Women of action

Amelia like illustration
Not a Laurence Fellows illustration but a rare one of a woman dressed for more than shopping

Nothing says action like sitting down!  That said, at least she is dressed for action.  I have recently found myself scrolling (for hours) through Pinterest captivated by fashion illustrations from the first half of the 20th century, and largely focused on the menswear illustrator Laurence Fellows.  I have @GreyFox to thank for the introduction – as I do for so many insights and explorations into men’s style.

LF shorts
A fine example of a Laurence Fellows illustration – the detail (espadrilles!) and style are glorious


As noted by the Grey Fox, the gentlemen depicted in Fellow’s illustrations are largely, older, incredibly dapper, dressed appropriately for each activity, and I have to say – extremely fit.  In an ideal world for men, they all would be 6’1″, broad shoulders slim hips, and just enough muscle to do a few laps in an Olympic-sized pool before cocktails.  Here are a few fine examples of the man he portrays:


Laurence Fellows swimsuit
Note the grey hair and receding hairline.
LF fit getting dressed
Looking mighty fine in his boxers

And then at work:

man at work
No apologies for age



As with so many things on the internet, one obsession leads to another, and I was determined to find the equivalent for women – to absolutely no avail.  Lovely illustrations of young women in beautiful dresses, lounging, shopping are everywhere,


and then this one of a young lady struggling to get out of a car:


LF woman and car
This skirt is too long and tight

A woman does need a few role models and while these were not found in fashion they were around in real life with women like these:

Ladies in tennis trousers
No, we’re not smiling for the camera
Ladies in 20s suit
I’ll stand on top of this building cause I feel like it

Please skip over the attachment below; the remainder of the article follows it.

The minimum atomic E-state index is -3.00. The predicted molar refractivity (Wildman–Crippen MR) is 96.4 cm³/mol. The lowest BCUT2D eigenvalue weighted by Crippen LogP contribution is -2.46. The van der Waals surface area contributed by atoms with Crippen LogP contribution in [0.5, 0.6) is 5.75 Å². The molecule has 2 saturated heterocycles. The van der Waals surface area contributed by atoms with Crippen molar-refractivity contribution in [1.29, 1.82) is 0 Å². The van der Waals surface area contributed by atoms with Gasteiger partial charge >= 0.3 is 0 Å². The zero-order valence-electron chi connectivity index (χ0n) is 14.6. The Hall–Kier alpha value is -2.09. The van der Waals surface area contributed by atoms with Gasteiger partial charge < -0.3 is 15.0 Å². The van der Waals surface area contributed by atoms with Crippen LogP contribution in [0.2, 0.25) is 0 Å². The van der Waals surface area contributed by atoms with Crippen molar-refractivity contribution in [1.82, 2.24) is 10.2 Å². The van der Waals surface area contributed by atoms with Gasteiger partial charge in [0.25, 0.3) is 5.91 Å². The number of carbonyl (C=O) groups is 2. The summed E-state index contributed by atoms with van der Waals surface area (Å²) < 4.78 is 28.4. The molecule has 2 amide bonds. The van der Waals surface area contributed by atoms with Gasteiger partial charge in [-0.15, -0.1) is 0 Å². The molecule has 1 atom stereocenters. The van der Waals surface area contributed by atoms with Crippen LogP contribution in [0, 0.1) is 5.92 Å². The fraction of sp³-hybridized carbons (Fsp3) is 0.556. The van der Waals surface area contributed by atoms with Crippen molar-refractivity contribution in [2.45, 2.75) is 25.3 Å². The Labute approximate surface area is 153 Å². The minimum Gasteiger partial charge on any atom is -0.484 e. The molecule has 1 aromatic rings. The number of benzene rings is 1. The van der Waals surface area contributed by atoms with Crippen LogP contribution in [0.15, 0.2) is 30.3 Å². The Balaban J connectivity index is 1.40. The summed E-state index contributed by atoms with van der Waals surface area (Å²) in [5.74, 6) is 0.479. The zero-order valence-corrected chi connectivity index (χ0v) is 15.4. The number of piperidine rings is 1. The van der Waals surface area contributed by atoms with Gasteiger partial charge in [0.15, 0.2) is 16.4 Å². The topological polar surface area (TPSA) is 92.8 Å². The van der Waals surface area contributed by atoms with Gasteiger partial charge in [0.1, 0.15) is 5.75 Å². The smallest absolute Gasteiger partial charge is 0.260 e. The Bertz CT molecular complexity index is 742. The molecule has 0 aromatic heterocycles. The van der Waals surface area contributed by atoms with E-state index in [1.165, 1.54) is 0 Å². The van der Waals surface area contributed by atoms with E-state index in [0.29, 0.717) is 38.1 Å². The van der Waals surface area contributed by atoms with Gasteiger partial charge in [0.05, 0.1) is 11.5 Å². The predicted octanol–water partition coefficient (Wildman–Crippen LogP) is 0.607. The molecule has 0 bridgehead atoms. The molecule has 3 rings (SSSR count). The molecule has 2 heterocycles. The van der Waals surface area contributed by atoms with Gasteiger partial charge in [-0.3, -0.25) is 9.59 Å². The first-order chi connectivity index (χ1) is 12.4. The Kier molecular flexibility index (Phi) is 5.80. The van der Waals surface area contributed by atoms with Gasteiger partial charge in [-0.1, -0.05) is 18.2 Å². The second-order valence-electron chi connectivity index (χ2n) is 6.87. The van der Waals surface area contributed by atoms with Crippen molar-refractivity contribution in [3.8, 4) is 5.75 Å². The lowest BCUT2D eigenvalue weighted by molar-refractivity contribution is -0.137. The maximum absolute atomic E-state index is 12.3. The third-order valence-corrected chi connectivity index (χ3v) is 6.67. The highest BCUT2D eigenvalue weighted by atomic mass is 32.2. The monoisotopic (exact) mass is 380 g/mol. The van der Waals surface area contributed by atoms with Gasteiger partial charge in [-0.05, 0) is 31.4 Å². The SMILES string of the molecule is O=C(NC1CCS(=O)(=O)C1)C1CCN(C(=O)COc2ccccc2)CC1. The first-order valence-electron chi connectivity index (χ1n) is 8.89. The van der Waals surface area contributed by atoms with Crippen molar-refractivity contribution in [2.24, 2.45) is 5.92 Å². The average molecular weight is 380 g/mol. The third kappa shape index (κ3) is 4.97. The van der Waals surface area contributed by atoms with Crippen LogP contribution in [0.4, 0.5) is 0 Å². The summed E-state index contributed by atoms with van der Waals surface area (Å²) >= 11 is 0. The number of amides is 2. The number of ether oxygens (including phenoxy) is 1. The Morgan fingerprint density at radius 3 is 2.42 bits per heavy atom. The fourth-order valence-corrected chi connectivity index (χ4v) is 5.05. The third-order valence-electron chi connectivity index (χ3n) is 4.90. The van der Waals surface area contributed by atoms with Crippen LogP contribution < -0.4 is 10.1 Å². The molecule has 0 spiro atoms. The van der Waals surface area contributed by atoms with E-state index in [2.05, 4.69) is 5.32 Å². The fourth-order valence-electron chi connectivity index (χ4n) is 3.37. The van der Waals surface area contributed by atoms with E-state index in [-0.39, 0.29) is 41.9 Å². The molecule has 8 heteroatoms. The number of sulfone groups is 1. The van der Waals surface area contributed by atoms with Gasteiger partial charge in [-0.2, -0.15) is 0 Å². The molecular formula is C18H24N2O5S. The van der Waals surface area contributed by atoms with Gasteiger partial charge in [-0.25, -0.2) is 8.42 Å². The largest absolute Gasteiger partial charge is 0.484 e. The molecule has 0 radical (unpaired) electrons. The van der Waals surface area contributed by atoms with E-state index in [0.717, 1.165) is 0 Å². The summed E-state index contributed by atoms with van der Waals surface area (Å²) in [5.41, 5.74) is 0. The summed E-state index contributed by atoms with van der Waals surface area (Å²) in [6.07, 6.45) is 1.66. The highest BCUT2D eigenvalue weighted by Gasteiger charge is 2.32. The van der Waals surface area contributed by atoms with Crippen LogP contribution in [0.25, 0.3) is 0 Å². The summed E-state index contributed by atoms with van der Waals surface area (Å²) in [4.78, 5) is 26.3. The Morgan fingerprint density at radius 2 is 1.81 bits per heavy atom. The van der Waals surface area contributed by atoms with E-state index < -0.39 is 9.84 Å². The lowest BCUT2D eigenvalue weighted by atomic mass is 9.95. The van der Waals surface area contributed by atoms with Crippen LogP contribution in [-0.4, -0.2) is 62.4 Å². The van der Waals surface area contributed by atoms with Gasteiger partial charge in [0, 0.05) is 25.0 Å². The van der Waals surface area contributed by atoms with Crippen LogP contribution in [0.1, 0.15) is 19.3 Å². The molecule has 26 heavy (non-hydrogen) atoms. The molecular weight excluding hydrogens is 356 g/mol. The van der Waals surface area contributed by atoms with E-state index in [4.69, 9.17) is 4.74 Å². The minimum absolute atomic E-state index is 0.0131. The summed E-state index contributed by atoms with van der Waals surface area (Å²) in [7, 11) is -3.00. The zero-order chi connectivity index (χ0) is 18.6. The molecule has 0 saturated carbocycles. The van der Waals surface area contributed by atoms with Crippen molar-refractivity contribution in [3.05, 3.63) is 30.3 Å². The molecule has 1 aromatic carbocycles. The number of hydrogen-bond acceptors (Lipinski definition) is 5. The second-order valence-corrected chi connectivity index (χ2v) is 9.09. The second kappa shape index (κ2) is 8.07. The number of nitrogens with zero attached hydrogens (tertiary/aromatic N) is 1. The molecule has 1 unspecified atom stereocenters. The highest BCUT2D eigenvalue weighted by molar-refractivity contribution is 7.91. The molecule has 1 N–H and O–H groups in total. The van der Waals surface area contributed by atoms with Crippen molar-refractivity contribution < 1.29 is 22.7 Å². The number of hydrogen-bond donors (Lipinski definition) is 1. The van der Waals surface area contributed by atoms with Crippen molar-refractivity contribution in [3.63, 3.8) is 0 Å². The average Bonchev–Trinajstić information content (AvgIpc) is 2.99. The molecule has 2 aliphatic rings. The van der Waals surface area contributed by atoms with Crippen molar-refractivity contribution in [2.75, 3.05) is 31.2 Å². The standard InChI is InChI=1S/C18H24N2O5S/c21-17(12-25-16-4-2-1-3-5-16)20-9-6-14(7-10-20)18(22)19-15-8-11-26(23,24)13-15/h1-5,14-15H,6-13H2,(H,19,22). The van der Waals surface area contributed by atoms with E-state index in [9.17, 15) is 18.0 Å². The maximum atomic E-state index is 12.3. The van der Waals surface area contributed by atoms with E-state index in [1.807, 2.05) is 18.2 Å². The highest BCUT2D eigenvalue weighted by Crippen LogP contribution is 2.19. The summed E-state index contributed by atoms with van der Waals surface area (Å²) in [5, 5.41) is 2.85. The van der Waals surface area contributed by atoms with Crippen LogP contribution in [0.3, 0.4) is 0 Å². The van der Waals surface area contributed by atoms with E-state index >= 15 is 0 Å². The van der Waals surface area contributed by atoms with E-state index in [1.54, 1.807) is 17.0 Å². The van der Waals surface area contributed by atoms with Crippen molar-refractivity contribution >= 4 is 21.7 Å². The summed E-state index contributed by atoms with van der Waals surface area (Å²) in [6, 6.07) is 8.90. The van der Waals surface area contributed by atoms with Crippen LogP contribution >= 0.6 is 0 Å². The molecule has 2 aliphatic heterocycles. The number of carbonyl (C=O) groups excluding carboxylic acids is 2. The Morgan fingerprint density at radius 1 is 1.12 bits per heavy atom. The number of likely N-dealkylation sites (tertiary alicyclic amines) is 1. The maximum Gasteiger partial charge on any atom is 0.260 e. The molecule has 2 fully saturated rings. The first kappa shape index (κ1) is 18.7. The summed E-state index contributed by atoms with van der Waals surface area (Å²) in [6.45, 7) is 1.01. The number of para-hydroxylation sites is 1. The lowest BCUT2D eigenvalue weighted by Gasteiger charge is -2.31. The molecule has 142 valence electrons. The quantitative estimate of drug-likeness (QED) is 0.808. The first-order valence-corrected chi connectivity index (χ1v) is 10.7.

Anne Marie
Annemarie Schwarzenbach, the adventurer, and clearly doing her own thing

If you think about advertising today, not much has changed.  In the real world, women are operating in virtually every field at all levels (not so much at the very top) and yet most depictions are delivered through the male gaze – or at least, what we believe to be the male gaze.  I wonder if men find the images of made-up 15 year olds as attractive and alluring as we believe?  I give them more credit.

We know that all women love to see a grey-haired model wearing beautiful clothes and living an interesting, engaging life, because we’re all going in that direction.  Like I did on my browsing binge, you have to look for the images that inspire you.  Of course, you will always find them here.

Follow the Great Woman on Pinterest.

The Grey Fox is a terrfic blog presenting the stylish older man, suitable for all men.

The Gentlemen’s Gazette, another style blog for men.


Clothes without gender

yohji ss13
Yohji Yamamoto SS13

“When I started designing, I wanted to make men’s clothes for women. But there were no buyers. Now there are. I always wonder who decided that there should be a difference in the clothes of men and women. Perhaps men have decided this.” Yohji Yamamoto professing his preference for gender-neutral dress way back in 1983 to The New York Times.

What strikes me is how long this notion that men and women should dress differently has stuck.  And as constrained as women are by expectations around presentation (makeup, dresses/skirts/heels/purses) so, too, are men. And boys, judging by the recent protest by schoolboys during the UK’s recent heat wave.  Why do girls get to wear skirts and boys not shorts?  Or vice versa for that matter, as witnessed by this photo.

boys in skirts
As witnessed in The Guardian

Now Thom Browne is adding his voice.  Interesting message, execution of long and slim with heels will inevitably lead to the hobbling walk that has plagued many a great woman, but that’s not the point.  Why not genderless dressing?  What has taken so long to come around to this simple yet still radical notion?

Thom Browne Men's Spring 2018
Thom Browne SS18


Browne long and grey.jpg
And again, working those arms